Charles Leclerc, the Thrill Seeker, Fights for the Top

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He is battling Max Verstappen of Red Bull for the lead, but even off the track, Leclerc keeps his adrenaline pumping.

Even away from a racetrack, Charles Leclerc is a thrill seeker.

The Ferrari driver is a trained scuba diver, and this year, he started taking flying lessons. Because of the intensity of a Formula 1 season, Leclerc said it was crucial that he found ways to decompress.

“In the first part of a season you can afford to only think about racing, to go from one race to an event, then to the next race, but after 10 races you start to feel tired,” Leclerc said in an interview.

“Over a whole season, you can definitely feel the benefit of having time to relax in between the races, to think about something else, to take time for yourself, with your family, your friends. This is very important.”

Leclerc said he liked to challenge himself to do new things “with a little bit of adrenaline.” It is the reason — along with a slight fear of flying — that he decided to learn to fly.

“I’ve never been particularly confident in a plane,” he said. “This is something that has pushed me, even more, to pass my plane license so if ever something went wrong, I would understand it all and I can be in control.”

When there was no Formula 1 racing in the first half of 2020 because of the coronavirus pandemic, Leclerc also taught himself to play piano.

“I play the piano quite a bit to disconnect my mind from racing, and it works well,” Leclerc said. “With scuba diving, it is the same. It provides me with a challenge to always go deeper, deeper, deeper.”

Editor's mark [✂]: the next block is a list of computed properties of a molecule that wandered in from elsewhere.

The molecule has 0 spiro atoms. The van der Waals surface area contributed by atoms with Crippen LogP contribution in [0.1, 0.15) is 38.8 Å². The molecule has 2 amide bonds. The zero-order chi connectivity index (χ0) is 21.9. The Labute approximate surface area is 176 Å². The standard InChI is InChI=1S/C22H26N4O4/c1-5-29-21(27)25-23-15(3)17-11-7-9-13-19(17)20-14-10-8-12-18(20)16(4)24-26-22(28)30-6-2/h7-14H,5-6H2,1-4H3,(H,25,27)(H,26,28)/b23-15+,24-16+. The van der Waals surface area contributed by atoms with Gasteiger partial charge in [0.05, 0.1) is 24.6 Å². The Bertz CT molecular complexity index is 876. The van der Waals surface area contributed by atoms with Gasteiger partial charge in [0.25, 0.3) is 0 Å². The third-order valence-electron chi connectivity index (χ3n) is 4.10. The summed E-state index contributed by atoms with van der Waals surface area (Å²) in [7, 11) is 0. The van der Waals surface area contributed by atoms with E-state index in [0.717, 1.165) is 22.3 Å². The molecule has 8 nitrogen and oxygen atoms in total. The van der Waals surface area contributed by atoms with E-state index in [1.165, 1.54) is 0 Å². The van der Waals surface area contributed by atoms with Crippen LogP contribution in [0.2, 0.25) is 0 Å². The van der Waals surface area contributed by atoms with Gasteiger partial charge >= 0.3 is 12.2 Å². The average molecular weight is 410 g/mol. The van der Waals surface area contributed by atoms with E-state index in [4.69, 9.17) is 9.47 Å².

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He finished seventh in the driver standings in 2021, but after six races this year, Leclerc, who was born and raised in Monaco, has fallen behind going into his home Grand Prix on Sunday. His lead was 46 points after the first three races, but the reigning champion Max Verstappen of Red Bull. has won the last three to hold a six-point advantage.

Leclerc, who is in his fourth season with Ferrari, said he was “still living the dream” he had harbored since his karting days of driving for the Scuderia, but he was anxious to play down his title aspirations.

“I am confident if we keep working well, the results will come,” he said. “That’s the approach I want to maintain for the rest of the year. I don’t want to tell myself, ‘OK, we are really fighting for the championship’ because this adds a lot of pressure.”

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The title race is a renewal of the rivalry with Verstappen that dates back to the two 24-year-old drivers’ karting days, when Leclerc said they despised each other.

“We raced together for four or five years, and every race we would be fighting for wins,” he said. “We were also young and crazy, and we hated each other. But now we have grown, we are more experienced, we have both realized our dream to be fighting in F1, so the relationship has changed.”

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Like Leclerc, Verstappen said he could look back on their karting scuffles with amusement.

“We have matured a lot,” he said. “We grew up through go-karting from 12 years old and we are very similar in age, so we had a lot of go-karting battles you can laugh about now.